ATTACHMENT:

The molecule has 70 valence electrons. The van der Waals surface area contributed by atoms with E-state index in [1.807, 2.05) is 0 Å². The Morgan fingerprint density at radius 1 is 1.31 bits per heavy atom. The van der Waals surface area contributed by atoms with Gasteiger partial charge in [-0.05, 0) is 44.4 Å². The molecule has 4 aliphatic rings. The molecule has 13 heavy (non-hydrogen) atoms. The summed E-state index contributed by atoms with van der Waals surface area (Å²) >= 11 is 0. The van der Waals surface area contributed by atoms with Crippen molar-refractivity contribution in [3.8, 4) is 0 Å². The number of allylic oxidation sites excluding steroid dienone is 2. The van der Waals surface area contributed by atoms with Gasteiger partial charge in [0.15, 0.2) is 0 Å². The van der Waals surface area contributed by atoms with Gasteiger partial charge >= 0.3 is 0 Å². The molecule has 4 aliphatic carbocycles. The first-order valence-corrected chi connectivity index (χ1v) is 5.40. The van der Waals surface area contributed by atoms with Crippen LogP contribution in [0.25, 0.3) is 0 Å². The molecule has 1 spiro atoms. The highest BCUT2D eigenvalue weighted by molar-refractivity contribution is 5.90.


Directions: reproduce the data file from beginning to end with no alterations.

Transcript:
The molecule has 70 valence electrons. The van der Waals surface area contributed by atoms with E-state index in [1.807, 2.05) is 0 Å². The Morgan fingerprint density at radius 1 is 1.31 bits per heavy atom. The van der Waals surface area contributed by atoms with Gasteiger partial charge in [-0.05, 0) is 44.4 Å². The molecule has 4 aliphatic rings. The molecule has 13 heavy (non-hydrogen) atoms. The summed E-state index contributed by atoms with van der Waals surface area (Å²) >= 11 is 0. The van der Waals surface area contributed by atoms with Crippen molar-refractivity contribution in [3.8, 4) is 0 Å². The number of allylic oxidation sites excluding steroid dienone is 2. The van der Waals surface area contributed by atoms with Gasteiger partial charge in [0.15, 0.2) is 0 Å². The van der Waals surface area contributed by atoms with Gasteiger partial charge >= 0.3 is 0 Å². The molecule has 4 aliphatic carbocycles. The first-order valence-corrected chi connectivity index (χ1v) is 5.40. The van der Waals surface area contributed by atoms with Crippen LogP contribution in [0.25, 0.3) is 0 Å². The molecule has 1 spiro atoms. The highest BCUT2D eigenvalue weighted by molar-refractivity contribution is 5.90.